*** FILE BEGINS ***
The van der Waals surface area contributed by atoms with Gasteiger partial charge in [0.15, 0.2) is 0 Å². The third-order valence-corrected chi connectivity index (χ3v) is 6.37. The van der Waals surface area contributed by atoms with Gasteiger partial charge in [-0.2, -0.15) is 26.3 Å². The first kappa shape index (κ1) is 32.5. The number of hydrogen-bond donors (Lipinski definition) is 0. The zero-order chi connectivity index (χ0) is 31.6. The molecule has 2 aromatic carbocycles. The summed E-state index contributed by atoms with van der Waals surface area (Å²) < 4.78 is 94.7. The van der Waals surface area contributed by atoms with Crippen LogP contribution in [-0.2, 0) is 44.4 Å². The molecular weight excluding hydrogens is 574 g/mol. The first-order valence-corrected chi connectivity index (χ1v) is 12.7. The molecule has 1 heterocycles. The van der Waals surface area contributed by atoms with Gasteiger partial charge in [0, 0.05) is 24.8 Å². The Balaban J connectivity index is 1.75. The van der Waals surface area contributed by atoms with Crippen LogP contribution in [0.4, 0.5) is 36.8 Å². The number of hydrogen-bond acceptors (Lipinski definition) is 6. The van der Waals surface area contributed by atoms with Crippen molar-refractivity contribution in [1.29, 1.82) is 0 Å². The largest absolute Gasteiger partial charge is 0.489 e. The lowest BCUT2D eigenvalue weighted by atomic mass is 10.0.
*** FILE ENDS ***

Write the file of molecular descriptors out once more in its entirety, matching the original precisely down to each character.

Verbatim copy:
The van der Waals surface area contributed by atoms with Gasteiger partial charge in [0.15, 0.2) is 0 Å². The third-order valence-corrected chi connectivity index (χ3v) is 6.37. The van der Waals surface area contributed by atoms with Gasteiger partial charge in [-0.2, -0.15) is 26.3 Å². The first kappa shape index (κ1) is 32.5. The number of hydrogen-bond donors (Lipinski definition) is 0. The zero-order chi connectivity index (χ0) is 31.6. The molecule has 2 aromatic carbocycles. The summed E-state index contributed by atoms with van der Waals surface area (Å²) < 4.78 is 94.7. The van der Waals surface area contributed by atoms with Crippen LogP contribution in [-0.2, 0) is 44.4 Å². The molecular weight excluding hydrogens is 574 g/mol. The first-order valence-corrected chi connectivity index (χ1v) is 12.7. The molecule has 1 heterocycles. The van der Waals surface area contributed by atoms with Gasteiger partial charge in [0, 0.05) is 24.8 Å². The Balaban J connectivity index is 1.75. The van der Waals surface area contributed by atoms with Crippen LogP contribution in [0.4, 0.5) is 36.8 Å². The number of hydrogen-bond acceptors (Lipinski definition) is 6. The van der Waals surface area contributed by atoms with Crippen molar-refractivity contribution in [1.29, 1.82) is 0 Å². The largest absolute Gasteiger partial charge is 0.489 e. The lowest BCUT2D eigenvalue weighted by atomic mass is 10.0.